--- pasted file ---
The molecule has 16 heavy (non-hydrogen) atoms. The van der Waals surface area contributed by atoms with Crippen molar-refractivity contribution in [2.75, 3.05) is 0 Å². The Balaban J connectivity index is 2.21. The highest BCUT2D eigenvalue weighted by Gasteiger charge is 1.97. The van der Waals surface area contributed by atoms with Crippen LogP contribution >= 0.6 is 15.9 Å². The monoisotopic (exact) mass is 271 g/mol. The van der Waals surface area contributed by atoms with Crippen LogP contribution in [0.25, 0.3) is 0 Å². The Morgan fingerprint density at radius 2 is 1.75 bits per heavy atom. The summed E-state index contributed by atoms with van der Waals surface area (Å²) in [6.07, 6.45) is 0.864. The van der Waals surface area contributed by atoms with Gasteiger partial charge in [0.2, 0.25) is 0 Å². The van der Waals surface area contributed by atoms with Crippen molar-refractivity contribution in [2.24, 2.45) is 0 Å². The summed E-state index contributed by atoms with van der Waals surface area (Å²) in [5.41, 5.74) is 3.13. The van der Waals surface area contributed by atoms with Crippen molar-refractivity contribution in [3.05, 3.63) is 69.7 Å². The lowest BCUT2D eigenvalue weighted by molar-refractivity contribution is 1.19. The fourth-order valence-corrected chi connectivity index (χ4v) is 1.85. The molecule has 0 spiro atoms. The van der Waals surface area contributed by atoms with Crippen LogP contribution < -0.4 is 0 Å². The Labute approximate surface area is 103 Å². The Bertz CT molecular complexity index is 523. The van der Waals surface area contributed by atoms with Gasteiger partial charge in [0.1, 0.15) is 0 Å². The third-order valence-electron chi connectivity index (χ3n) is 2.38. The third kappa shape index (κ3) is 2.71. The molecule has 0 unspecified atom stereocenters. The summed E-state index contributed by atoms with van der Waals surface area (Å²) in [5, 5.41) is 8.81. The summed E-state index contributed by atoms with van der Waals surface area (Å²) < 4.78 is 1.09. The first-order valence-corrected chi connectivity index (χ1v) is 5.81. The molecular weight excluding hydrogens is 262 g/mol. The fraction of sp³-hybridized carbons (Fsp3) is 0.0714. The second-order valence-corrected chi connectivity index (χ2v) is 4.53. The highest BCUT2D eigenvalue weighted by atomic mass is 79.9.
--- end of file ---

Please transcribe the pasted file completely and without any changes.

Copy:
The molecule has 16 heavy (non-hydrogen) atoms. The van der Waals surface area contributed by atoms with Crippen molar-refractivity contribution in [2.75, 3.05) is 0 Å². The Balaban J connectivity index is 2.21. The highest BCUT2D eigenvalue weighted by Gasteiger charge is 1.97. The van der Waals surface area contributed by atoms with Crippen LogP contribution >= 0.6 is 15.9 Å². The monoisotopic (exact) mass is 271 g/mol. The van der Waals surface area contributed by atoms with Crippen LogP contribution in [0.25, 0.3) is 0 Å². The Morgan fingerprint density at radius 2 is 1.75 bits per heavy atom. The summed E-state index contributed by atoms with van der Waals surface area (Å²) in [6.07, 6.45) is 0.864. The van der Waals surface area contributed by atoms with Gasteiger partial charge in [0.2, 0.25) is 0 Å². The van der Waals surface area contributed by atoms with Crippen molar-refractivity contribution in [2.24, 2.45) is 0 Å². The summed E-state index contributed by atoms with van der Waals surface area (Å²) in [5.41, 5.74) is 3.13. The van der Waals surface area contributed by atoms with Crippen molar-refractivity contribution in [3.05, 3.63) is 69.7 Å². The lowest BCUT2D eigenvalue weighted by molar-refractivity contribution is 1.19. The fourth-order valence-corrected chi connectivity index (χ4v) is 1.85. The molecule has 0 spiro atoms. The van der Waals surface area contributed by atoms with Crippen LogP contribution < -0.4 is 0 Å². The Labute approximate surface area is 103 Å². The Bertz CT molecular complexity index is 523. The van der Waals surface area contributed by atoms with Gasteiger partial charge in [0.1, 0.15) is 0 Å². The third-order valence-electron chi connectivity index (χ3n) is 2.38. The third kappa shape index (κ3) is 2.71. The molecule has 0 unspecified atom stereocenters. The summed E-state index contributed by atoms with van der Waals surface area (Å²) in [5, 5.41) is 8.81. The summed E-state index contributed by atoms with van der Waals surface area (Å²) < 4.78 is 1.09. The first-order valence-corrected chi connectivity index (χ1v) is 5.81. The molecular weight excluding hydrogens is 262 g/mol. The fraction of sp³-hybridized carbons (Fsp3) is 0.0714. The second-order valence-corrected chi connectivity index (χ2v) is 4.53. The highest BCUT2D eigenvalue weighted by atomic mass is 79.9.